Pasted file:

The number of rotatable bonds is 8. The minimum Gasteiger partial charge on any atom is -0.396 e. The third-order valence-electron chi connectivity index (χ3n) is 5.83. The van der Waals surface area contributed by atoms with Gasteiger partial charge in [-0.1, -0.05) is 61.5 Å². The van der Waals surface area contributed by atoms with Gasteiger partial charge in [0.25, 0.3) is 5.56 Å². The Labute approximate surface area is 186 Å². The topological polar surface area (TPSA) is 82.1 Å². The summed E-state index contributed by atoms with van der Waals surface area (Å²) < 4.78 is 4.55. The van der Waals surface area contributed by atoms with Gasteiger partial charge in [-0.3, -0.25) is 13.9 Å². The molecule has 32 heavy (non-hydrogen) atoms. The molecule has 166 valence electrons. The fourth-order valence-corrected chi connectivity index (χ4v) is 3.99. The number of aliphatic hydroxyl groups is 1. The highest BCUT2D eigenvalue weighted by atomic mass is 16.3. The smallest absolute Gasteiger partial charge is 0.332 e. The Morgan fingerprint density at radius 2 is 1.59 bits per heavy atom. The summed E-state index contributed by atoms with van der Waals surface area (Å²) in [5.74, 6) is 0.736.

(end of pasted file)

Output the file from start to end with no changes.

The number of rotatable bonds is 8. The minimum Gasteiger partial charge on any atom is -0.396 e. The third-order valence-electron chi connectivity index (χ3n) is 5.83. The van der Waals surface area contributed by atoms with Gasteiger partial charge in [-0.1, -0.05) is 61.5 Å². The van der Waals surface area contributed by atoms with Gasteiger partial charge in [0.25, 0.3) is 5.56 Å². The Labute approximate surface area is 186 Å². The topological polar surface area (TPSA) is 82.1 Å². The summed E-state index contributed by atoms with van der Waals surface area (Å²) < 4.78 is 4.55. The van der Waals surface area contributed by atoms with Gasteiger partial charge in [-0.3, -0.25) is 13.9 Å². The molecule has 32 heavy (non-hydrogen) atoms. The molecule has 166 valence electrons. The fourth-order valence-corrected chi connectivity index (χ4v) is 3.99. The number of aliphatic hydroxyl groups is 1. The highest BCUT2D eigenvalue weighted by atomic mass is 16.3. The smallest absolute Gasteiger partial charge is 0.332 e. The Morgan fingerprint density at radius 2 is 1.59 bits per heavy atom. The summed E-state index contributed by atoms with van der Waals surface area (Å²) in [5.74, 6) is 0.736.